CPW Observes International Snowmobile Safety
Colorado Parks and Wildlife observes International Snowmobile Safety
DENVER – January 20 – 28 is International Snowmobile Safety Week and Colorado Parks and Wildlife reminds snowmobilers to think safety first when riding the trails this winter. Although Colorado’s weather hasn’t been very cooperative up to this point in the snow season, this designated week still provides an important reminder to ensure that vehicles are properly maintained, riders have the appropriate gear and that all snowmobilers refresh themselves on common sense safety rules.
“Safety is truly the most important part of our sport,” said Gabrielle Smiley, CPW Snowmobile Program Assistant. “Safe snowmobiling includes both preparing your gear and following established rules. Be sure to wear a helmet and adequate clothing, stay on designated trails, and always snowmobile with another person, never alone.”
Basic Snowmobile Safety Includes:
- Ensure your snowmobile is in top-notch mechanical condition not only at the beginning of the winter but throughout the season.
- Wear sensible, protective clothing designed for snowmobiling. Do not wear long scarves or other items that can get caught in the moving parts of the snowmobile.
- Use a full-size helmet, goggles or face shield to prevent injuries from twigs, stones, ice chips and flying debris.
- Know the terrain before you ride. If it is unfamiliar to you ask someone who has traveled over it before. Don’t travel on unfamiliar ground at night.
- Be aware of wilderness boundaries and restricted areas. The Colorado Snowmobile Association provides maps of snowmobile areas and groomed trail reports for riders.
- Check the weather forecast and be aware of the ice and snow conditions in the area.
- Be familiar with the thickness of the ice and water currents in the area. Drowning is a preventable cause of snowmobile fatalities.
- Always use the buddy system. Never ride alone.
- Do not pursue domestic or wild animals. Harassing wildlife is a crime; if you see a violation of this rule, report it to the nearest law enforcement officer.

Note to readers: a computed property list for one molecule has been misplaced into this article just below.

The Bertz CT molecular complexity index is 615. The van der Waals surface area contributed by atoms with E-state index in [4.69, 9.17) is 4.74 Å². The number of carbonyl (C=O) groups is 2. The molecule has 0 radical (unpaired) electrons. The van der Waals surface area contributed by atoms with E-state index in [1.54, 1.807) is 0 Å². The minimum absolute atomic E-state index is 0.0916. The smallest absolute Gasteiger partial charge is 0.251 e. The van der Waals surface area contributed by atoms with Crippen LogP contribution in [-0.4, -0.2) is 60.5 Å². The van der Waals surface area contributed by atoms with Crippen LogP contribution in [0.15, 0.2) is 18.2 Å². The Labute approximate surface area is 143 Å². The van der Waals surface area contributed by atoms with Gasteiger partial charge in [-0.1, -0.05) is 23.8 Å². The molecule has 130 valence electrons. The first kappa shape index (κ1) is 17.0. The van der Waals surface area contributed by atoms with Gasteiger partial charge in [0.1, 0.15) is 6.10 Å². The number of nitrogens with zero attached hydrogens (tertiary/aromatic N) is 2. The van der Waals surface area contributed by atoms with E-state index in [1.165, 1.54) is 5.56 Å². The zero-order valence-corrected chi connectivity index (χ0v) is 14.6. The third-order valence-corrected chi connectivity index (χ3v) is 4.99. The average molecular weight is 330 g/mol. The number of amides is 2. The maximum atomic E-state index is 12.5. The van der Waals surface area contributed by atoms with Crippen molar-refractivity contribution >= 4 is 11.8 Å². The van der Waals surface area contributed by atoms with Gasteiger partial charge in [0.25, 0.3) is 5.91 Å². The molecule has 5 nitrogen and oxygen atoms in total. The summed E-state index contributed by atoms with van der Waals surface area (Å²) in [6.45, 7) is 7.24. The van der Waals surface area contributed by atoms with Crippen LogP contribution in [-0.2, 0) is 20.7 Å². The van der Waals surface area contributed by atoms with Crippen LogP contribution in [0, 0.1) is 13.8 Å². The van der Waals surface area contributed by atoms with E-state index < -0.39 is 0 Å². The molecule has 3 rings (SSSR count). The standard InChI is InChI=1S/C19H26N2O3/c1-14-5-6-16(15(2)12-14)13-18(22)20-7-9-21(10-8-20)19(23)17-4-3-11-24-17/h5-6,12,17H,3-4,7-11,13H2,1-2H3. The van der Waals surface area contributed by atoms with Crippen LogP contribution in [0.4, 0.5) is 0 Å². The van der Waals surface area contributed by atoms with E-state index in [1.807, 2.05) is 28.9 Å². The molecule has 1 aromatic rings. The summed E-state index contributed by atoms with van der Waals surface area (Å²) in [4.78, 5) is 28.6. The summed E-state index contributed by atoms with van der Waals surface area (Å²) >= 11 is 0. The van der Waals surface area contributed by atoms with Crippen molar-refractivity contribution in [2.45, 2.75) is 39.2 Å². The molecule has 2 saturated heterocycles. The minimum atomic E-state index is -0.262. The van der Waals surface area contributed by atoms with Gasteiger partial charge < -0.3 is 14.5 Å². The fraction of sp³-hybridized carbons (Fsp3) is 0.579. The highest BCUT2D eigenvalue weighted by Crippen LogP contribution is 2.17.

“It also goes without saying that you should follow all laws and regulations when riding as well,” said Smiley. “Have a current registration, report accidents within 48 hours, don’t trespass on private land and never drink alcohol before or while driving.”
Colorado Parks and Wildlife recommends that snowmobilers in or headed to the mountains take an avalanche safety course. Avalanche safety means always carrying shovels, probes and avalanche beacons—and knowing how to use them. Monitoring snow conditions, especially after large snowfalls, big changes in temperature, and high wind events are important in judging the safety of slopes. Updated avalanche forecast maps are available all season from the Colorado Avalanche Information Center to help you know before you go.
Snowmobilers are also asked to be careful and thoughtful about where they are riding. Even with the recent snowstorms, snow cover is still thin in many areas of the state. Riding snowmobiles on thin snow-cover can damage soils, willows and other alpine plants. In addition, low snow poses a safety risk of snowmobiles hitting rocks and logs.
Snowmobile Safety Certification Courses are available through your local snowmobile clubs, the Colorado Snowmobile Association, and Colorado Parks and Wildlife. In addition to safety courses and tips, CPW will contribute over one million dollars this season, working with 27 grooming clubs to help groom nearly 3,000 miles of trails in the state. International Snowmobile Safety Week is organized by the International Snowmobile Manufacturers Association. For more information on staying safe while enjoying the trails in Colorado, visit cpw.state.co.us.